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Every employee comes to a new company with their own unique background, experience, and ideas about how to interact within the workplace. These differences can make it difficult to get every employee adapted to a new company’s culture. This is why developing an employee handbook is critical for every employer.

An employee handbook is a clear outline of a company’s policies and an employee’s rights. It lays out the legal obligations of the company to its employees and also gives them an overall look at the company culture and expectations.

If you’re an employer, the benefits of having an employee handbook range from having a harmonious workplace to shielding your company from legal trouble. Every company should have one.

What to Communicate with Your Employee Handbook

Just as every business is different, every employee handbook is different. But, while individual policies will differ from company to company, there are some general ideas that every employee handbook should include.

  1. Expectations—While most employees have a general idea of what is appropriate behavior at work, the employee handbook is the place to clearly outline these expectations to minimize confusion. The handbook should include the company dress code and policies on breaks, equipment, drugs and alcohol, internal communication, conflict, and employee relationships. The handbook should also talk about any work performance expectations and outline any disciplinary processes.
  2. Support—Even with crystal clear explanations of company expectations, workplace issues still inevitably arise. The employee handbook should tell employees where to direct their complaints or concerns and make them feel like they have recourse if an issue does arise.
  3. Benefits—The employee handbook should include a general overview of the types of benefits available to employees. Because benefits packages may differ among positions at the company, the handbook is not the place for details on health insurance or retirement packages, but there should be a clear process for requesting vacation, sick leave, or other time off.
  4. Values—The employee handbook is an opportunity for management to communicate the values of the organization to employees. The handbook should state the company’s core values and give employees a clear view of why they are doing what they do every day.

Tips for Developing an Employee Handbook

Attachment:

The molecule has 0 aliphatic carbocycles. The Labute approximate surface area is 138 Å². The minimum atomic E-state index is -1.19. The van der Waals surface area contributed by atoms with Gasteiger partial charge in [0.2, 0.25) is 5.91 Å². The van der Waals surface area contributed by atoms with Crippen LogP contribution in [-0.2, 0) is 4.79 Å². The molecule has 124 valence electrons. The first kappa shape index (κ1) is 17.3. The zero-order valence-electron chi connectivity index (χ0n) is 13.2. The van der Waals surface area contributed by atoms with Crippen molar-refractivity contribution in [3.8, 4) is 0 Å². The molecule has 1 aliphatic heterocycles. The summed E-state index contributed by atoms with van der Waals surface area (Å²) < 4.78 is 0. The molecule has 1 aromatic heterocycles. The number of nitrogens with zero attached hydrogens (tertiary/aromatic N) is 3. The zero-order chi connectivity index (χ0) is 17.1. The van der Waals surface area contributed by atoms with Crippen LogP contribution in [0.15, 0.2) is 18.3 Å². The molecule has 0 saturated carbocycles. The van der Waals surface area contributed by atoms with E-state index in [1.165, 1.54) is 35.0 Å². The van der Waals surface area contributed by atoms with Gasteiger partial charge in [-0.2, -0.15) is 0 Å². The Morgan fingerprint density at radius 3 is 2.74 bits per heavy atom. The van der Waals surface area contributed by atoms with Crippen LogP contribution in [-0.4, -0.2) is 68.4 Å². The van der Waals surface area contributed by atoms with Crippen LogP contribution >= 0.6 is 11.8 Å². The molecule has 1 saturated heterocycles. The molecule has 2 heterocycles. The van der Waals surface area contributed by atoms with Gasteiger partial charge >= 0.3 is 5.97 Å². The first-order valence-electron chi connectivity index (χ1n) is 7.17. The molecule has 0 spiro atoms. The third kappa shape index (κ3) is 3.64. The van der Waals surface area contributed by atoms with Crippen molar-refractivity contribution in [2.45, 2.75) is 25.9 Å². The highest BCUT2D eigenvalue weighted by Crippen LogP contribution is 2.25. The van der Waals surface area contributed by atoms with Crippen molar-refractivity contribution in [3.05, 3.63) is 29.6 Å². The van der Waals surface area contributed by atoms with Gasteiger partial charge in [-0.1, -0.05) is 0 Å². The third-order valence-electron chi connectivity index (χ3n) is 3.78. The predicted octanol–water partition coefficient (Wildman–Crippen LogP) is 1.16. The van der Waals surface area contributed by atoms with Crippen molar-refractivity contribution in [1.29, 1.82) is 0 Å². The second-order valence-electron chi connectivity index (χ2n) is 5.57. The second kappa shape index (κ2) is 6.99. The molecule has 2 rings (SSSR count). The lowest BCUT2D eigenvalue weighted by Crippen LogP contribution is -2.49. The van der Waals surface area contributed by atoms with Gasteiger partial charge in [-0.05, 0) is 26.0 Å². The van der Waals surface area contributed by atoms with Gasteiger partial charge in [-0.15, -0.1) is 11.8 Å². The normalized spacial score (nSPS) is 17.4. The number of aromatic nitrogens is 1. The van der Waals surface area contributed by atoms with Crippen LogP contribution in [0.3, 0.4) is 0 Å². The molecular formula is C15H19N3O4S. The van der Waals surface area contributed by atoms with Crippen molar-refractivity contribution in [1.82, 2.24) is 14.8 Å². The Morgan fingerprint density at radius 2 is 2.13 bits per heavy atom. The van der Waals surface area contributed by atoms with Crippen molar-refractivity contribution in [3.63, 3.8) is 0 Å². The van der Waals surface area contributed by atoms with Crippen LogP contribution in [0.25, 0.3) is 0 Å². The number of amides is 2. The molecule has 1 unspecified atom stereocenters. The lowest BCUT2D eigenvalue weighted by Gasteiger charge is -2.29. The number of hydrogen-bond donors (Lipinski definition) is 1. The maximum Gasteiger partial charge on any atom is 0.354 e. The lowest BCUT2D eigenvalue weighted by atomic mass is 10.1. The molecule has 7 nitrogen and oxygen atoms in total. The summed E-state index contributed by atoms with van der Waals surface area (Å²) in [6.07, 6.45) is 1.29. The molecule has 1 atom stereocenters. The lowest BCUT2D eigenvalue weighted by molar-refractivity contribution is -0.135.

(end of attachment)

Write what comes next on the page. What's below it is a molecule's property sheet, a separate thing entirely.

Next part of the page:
The benefits of having an employee handbook should make it a priority for every company. Still, writing and updating a handbook can be a huge undertaking. Here are some tips for creating a handbook that works for your company.

  • Be clear and avoid jargon—The employee handbook should be the document employees can turn to when they are confused about a policy. Don’t confuse them further with jargon.
  • Check the legalese—While an employee handbook is not a legally binding document, having clear and concise explanations of policies can help avoid litigation in disputes with employees. Also, be sure to have an employment lawyer examine the handbook to make sure that the policies it outlines are in compliance with state and federal law.
  • Develop a communication strategy—For a company to realize all the benefits of having an employee handbook, the employees need to actually read it. While developing the handbook, employers should outline a strategy for disseminating it. New employees should be required to read the handbook and sign off on it before starting work, and all employees should be informed about updates to the handbook.

Key Policies to Include in an Employee Handbook

  • Harassment—The employee handbook needs to make it clear that sexual harassment will not be tolerated and outline what constitutes harassment, how to report it, and how it is investigated.
  • Discrimination—When it comes to preventing discrimination, the handbook should comply with the guidelines laid out by the federal Equal Employment Opportunity Commission.
  • Discipline—Every company should have a defined process for dealing with employees who violate its policies or who don’t meet work performance standards.
  • Social Media—Employers who monitor the social media activity of their employees can run into trouble with the law in some states. Companies should make sure that their policies don’t infringe on the protected speech of their employees.
  • Compensation and Leave—The handbook should include instructions on how to fill out timesheets and when to expect payment. It should also lay out guidelines for how to take vacation and leave.
  • Privacy—Every company has different needs when it comes to privacy, but employees should be aware of what is and is not acceptable to discuss outside the office.

Creating an employee handbook can be a huge benefit for any business, but it is also quite an undertaking. Some companies just don’t have the time to develop their own handbooks, but LBMC Employment Partners can help. Among our wide range of human resources services includes creating and updating an employee handbook. If you need help with this important project, contact us today.